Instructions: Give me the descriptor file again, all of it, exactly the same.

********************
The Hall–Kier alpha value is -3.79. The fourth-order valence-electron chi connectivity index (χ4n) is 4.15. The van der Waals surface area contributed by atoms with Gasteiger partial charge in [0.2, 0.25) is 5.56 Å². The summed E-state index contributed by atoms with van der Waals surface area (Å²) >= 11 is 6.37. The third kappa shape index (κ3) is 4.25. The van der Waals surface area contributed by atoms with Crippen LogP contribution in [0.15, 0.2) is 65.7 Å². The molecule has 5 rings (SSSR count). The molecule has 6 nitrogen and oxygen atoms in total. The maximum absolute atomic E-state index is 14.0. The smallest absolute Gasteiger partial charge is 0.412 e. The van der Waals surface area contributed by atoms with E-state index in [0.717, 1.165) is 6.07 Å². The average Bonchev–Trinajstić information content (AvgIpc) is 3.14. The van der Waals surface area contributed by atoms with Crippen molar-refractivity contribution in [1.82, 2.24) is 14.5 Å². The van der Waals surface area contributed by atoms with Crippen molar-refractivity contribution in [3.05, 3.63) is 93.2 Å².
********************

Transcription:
The Hall–Kier alpha value is -3.79. The fourth-order valence-electron chi connectivity index (χ4n) is 4.15. The van der Waals surface area contributed by atoms with Gasteiger partial charge in [0.2, 0.25) is 5.56 Å². The summed E-state index contributed by atoms with van der Waals surface area (Å²) >= 11 is 6.37. The third kappa shape index (κ3) is 4.25. The van der Waals surface area contributed by atoms with Crippen LogP contribution in [0.15, 0.2) is 65.7 Å². The molecule has 5 rings (SSSR count). The molecule has 6 nitrogen and oxygen atoms in total. The maximum absolute atomic E-state index is 14.0. The smallest absolute Gasteiger partial charge is 0.412 e. The van der Waals surface area contributed by atoms with E-state index in [0.717, 1.165) is 6.07 Å². The average Bonchev–Trinajstić information content (AvgIpc) is 3.14. The van der Waals surface area contributed by atoms with Crippen molar-refractivity contribution in [1.82, 2.24) is 14.5 Å². The van der Waals surface area contributed by atoms with Crippen molar-refractivity contribution in [3.05, 3.63) is 93.2 Å².